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Gerald
There are another three days left over to vote for Perijove-07 points of interest (POI).

This time, all eyes will be on the Great Red Spot (GRS). Provided everything works as scheduled, one RGB image will be made almost above the center of the GRS. I'd think, that this RGB image will be complemented by a methane image. Since this time, we won't have contact with Earth during the flyby, the amount of data to be collected is rather constraint. Therefore, only a small number of images of the polar region is scheduled, just enough for a long-term observation. Storage will be sufficient for imaging several POIs to be voted for, but we may not get a full latitudinal coverage.
In order to obtain a full latitudinal coverage of the GRS and adjacent regions, we should take at least one image near the northern and one image near the southern edge of the GRS, better a set of five RGB images. We would see the GRS from different angles, and we would be able to study the turbulence north and south of the GRS. I'd also expect, that only images from north and south of the GRS will be able to cover most of its longitudinal extent.
In addition, a sequence of images near the GRS would provide the raw material for a great and unprecedented fly-over movie.

That said, there are several other interesting or potentially interesting targets to consider. Besides for an adjacent region of the GRS, I voted for the two polar-most POIs, since I hope, that we'll get some additional polar and subpolar images for a long-term study, and more close-ups of those incredibly turbulent FFR zones near the poles.
PhilipTerryGraham
Presenting, the fancy commemorative logo I made for the subreddit! biggrin.gif
Candy Hansen
We have scheduled 3 GRS images - one that will capture the northern edge, one centered as Juno is right over the GRS, and one looking from the south. The third one will include the methane filter.

As you might imagine the project and the media are very interested in seeing these image products as soon as possible! We can't really predict exactly when they will be downlinked, but I will jump on here to let you know when they have hit the earth and are in the pipeline. This is the message I got from Scott Bolton, the PI: "I am hoping Candy can reach out to a few amateur colleagues to get them prepped to work fast. The reward will be the first to post a quality image will get the credit from NASA and I've suggested that NASA reach out for a quote from the person processing the image to inquire how it felt to the first human to see the GRS up close.".
So I know you all will process the images just because that is your passion, but there will also be intense interest from the project to release your beautiful products and, if you are interested, to interview you.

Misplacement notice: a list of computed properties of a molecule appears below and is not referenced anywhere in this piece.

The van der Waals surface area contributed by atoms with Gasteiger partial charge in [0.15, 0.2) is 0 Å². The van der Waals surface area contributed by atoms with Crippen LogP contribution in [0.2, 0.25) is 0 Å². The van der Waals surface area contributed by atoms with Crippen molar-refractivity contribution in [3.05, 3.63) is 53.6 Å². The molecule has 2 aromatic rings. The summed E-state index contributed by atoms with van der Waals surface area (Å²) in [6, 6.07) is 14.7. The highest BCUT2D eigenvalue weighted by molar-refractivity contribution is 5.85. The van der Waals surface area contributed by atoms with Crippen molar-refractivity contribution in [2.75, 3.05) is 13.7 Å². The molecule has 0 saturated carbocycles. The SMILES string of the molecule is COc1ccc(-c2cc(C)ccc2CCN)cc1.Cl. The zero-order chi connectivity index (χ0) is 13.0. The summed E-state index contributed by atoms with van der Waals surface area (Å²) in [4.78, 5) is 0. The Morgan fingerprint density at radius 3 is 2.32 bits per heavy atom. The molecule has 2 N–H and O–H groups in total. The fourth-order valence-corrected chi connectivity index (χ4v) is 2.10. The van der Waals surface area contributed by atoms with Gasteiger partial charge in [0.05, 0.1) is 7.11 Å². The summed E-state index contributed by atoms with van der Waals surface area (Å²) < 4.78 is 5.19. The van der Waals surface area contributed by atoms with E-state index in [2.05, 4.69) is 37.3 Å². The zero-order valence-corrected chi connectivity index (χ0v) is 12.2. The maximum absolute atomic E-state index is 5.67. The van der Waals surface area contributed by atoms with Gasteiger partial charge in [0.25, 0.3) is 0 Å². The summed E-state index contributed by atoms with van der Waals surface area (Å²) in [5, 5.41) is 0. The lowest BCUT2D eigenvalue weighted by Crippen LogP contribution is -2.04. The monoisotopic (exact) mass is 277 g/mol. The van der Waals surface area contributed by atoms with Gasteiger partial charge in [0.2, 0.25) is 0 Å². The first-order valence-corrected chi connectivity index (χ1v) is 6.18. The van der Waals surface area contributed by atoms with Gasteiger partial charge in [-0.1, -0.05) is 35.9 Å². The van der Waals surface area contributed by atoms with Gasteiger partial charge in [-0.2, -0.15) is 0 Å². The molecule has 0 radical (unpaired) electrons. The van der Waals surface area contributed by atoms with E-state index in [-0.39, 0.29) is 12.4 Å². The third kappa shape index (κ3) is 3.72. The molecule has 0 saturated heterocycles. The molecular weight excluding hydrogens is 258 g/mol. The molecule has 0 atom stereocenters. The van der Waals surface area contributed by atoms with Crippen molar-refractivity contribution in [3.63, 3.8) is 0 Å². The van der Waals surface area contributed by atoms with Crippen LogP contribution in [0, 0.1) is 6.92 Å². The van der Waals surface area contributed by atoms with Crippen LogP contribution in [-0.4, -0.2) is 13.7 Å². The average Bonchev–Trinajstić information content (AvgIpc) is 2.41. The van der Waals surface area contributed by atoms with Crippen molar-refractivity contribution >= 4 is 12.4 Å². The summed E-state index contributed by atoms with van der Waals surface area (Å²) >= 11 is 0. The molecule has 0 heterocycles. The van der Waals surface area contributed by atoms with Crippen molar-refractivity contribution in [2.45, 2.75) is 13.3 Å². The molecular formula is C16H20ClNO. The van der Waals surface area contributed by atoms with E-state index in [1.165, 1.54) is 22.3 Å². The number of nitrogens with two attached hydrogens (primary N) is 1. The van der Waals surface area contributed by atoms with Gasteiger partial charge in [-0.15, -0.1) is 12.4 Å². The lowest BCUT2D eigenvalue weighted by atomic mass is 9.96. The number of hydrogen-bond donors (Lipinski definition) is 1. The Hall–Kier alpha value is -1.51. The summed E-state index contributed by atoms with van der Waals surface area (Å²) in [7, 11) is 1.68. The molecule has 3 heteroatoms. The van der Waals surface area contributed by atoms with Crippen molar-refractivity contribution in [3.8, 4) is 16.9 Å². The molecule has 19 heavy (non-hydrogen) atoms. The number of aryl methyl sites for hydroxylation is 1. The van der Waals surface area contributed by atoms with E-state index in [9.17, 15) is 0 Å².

FYI, I love showing off the products you post on the missionjuno website! smile.gif
nprev
All right, all you image wizards...here's a personal invite from a real live space mission to astonish a worldwide audience!!! Looking forward to seeing the results!

Thank you for this, Candy; we at UMSF are honored! smile.gif
Candy Hansen
I am such a newbie I started a new topic, when I intended to put this under the PJ7 thread. I've asked one of the moderators if it can be moved. Sorry!
Roman Tkachenko
Can't wait for new images!
While we wait for new image I just put here this picture.
t_oner
Would we have a GRS floyover with the original orbit? If so when?
Sean
Using Bjorn's Voyager mosaic for this comp...


Click to view attachment
Candy Hansen
I've been asked this a lot...
When will the GRS images be downlinked? These are the factors:

* We have no downlink during the perijove pass because the spacecraft is in the MWR attitude. This means that all data must be stored on-board. The JunoCam onboard storage is 1181 Mb.
* Once downlink starts we play back engineering first, then FGM, then the other instruments
* The instrument round-robin will start at 6:40 am on Tuesday; JunoCam gets roughly 6 min per hour
* We start by playing back the images collected at -24 hr. Those images are compressed, so it is difficult to calculate the speed of playback precisely. Also, if other instruments’ buffers empty early then playback of JunoCam data will speed up.
* If the GRS images happen to be played back in the middle of the night there is no one at MSSS to see that they’ve arrived - that will happen at open of business
* Once we get the actual images we still need the c kernel with the spacecraft attitude to run the processing pipeline. Usually the C kernel arrives within a day of perijove, so this shouldn’t be a delay.
* As soon as the raw images are posted we will let everyone know that they are available at missionjuno.

Very conservatively I've estimated July 14, expecting that it is likely we'll see them at least a day before.
Hope this is helpful!!
mcaplinger
QUOTE (Candy Hansen @ Jul 10 2017, 09:37 AM) *
* The instrument round-robin will start at 6:40 am on Tuesday...

Pacific Daylight Time (UT-7h) I presume. You can look at https://eyes.nasa.gov/dsn/dsn.html to see when Juno is being tracked; we have to be on a 70m antenna to get a decent downlink rate.
Roman Tkachenko
Thanks a lot for the information!
Explorer1
DSN shows Juno talking to Earth (only a carrier wave for now).
mcaplinger
QUOTE (t_oner @ Jul 9 2017, 06:38 AM) *
Would we have a GRS flyover with the original orbit? If so when?